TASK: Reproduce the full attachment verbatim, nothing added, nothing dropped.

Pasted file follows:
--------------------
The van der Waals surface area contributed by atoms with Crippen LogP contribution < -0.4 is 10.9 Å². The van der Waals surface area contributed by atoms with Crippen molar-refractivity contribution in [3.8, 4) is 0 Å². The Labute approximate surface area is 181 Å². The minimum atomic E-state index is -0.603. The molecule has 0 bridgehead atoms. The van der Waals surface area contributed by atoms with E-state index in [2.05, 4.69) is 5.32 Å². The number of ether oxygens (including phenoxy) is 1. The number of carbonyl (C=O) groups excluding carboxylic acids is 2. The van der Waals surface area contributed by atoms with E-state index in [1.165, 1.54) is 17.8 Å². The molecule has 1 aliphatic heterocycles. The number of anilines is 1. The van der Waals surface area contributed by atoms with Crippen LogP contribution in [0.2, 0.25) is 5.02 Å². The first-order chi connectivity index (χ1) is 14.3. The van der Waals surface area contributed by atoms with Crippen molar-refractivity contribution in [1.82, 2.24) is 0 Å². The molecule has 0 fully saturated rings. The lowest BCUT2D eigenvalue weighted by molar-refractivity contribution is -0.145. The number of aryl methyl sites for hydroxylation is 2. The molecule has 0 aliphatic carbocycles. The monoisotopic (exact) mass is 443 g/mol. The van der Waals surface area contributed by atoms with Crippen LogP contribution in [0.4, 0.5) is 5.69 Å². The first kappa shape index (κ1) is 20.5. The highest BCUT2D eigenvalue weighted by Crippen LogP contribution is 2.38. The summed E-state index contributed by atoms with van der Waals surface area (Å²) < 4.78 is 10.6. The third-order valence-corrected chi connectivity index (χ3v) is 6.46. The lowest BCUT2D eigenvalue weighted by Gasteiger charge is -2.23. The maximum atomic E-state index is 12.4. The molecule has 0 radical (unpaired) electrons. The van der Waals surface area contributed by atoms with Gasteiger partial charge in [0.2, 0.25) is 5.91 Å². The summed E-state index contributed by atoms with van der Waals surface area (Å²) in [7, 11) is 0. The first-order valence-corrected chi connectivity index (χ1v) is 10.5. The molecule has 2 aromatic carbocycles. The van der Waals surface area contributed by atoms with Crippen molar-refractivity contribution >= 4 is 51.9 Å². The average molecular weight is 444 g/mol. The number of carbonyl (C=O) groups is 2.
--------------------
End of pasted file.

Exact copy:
The van der Waals surface area contributed by atoms with Crippen LogP contribution < -0.4 is 10.9 Å². The van der Waals surface area contributed by atoms with Crippen molar-refractivity contribution in [3.8, 4) is 0 Å². The Labute approximate surface area is 181 Å². The minimum atomic E-state index is -0.603. The molecule has 0 bridgehead atoms. The van der Waals surface area contributed by atoms with E-state index in [2.05, 4.69) is 5.32 Å². The number of ether oxygens (including phenoxy) is 1. The number of carbonyl (C=O) groups excluding carboxylic acids is 2. The van der Waals surface area contributed by atoms with E-state index in [1.165, 1.54) is 17.8 Å². The molecule has 1 aliphatic heterocycles. The number of anilines is 1. The van der Waals surface area contributed by atoms with Crippen LogP contribution in [0.2, 0.25) is 5.02 Å². The first-order chi connectivity index (χ1) is 14.3. The van der Waals surface area contributed by atoms with Crippen molar-refractivity contribution in [1.82, 2.24) is 0 Å². The molecule has 0 fully saturated rings. The lowest BCUT2D eigenvalue weighted by molar-refractivity contribution is -0.145. The number of aryl methyl sites for hydroxylation is 2. The molecule has 0 aliphatic carbocycles. The monoisotopic (exact) mass is 443 g/mol. The van der Waals surface area contributed by atoms with Crippen LogP contribution in [0.4, 0.5) is 5.69 Å². The first kappa shape index (κ1) is 20.5. The highest BCUT2D eigenvalue weighted by Crippen LogP contribution is 2.38. The summed E-state index contributed by atoms with van der Waals surface area (Å²) < 4.78 is 10.6. The third-order valence-corrected chi connectivity index (χ3v) is 6.46. The lowest BCUT2D eigenvalue weighted by Gasteiger charge is -2.23. The maximum atomic E-state index is 12.4. The molecule has 0 radical (unpaired) electrons. The van der Waals surface area contributed by atoms with Gasteiger partial charge in [0.2, 0.25) is 5.91 Å². The summed E-state index contributed by atoms with van der Waals surface area (Å²) in [7, 11) is 0. The first-order valence-corrected chi connectivity index (χ1v) is 10.5. The molecule has 2 aromatic carbocycles. The van der Waals surface area contributed by atoms with Crippen molar-refractivity contribution >= 4 is 51.9 Å². The average molecular weight is 444 g/mol. The number of carbonyl (C=O) groups is 2.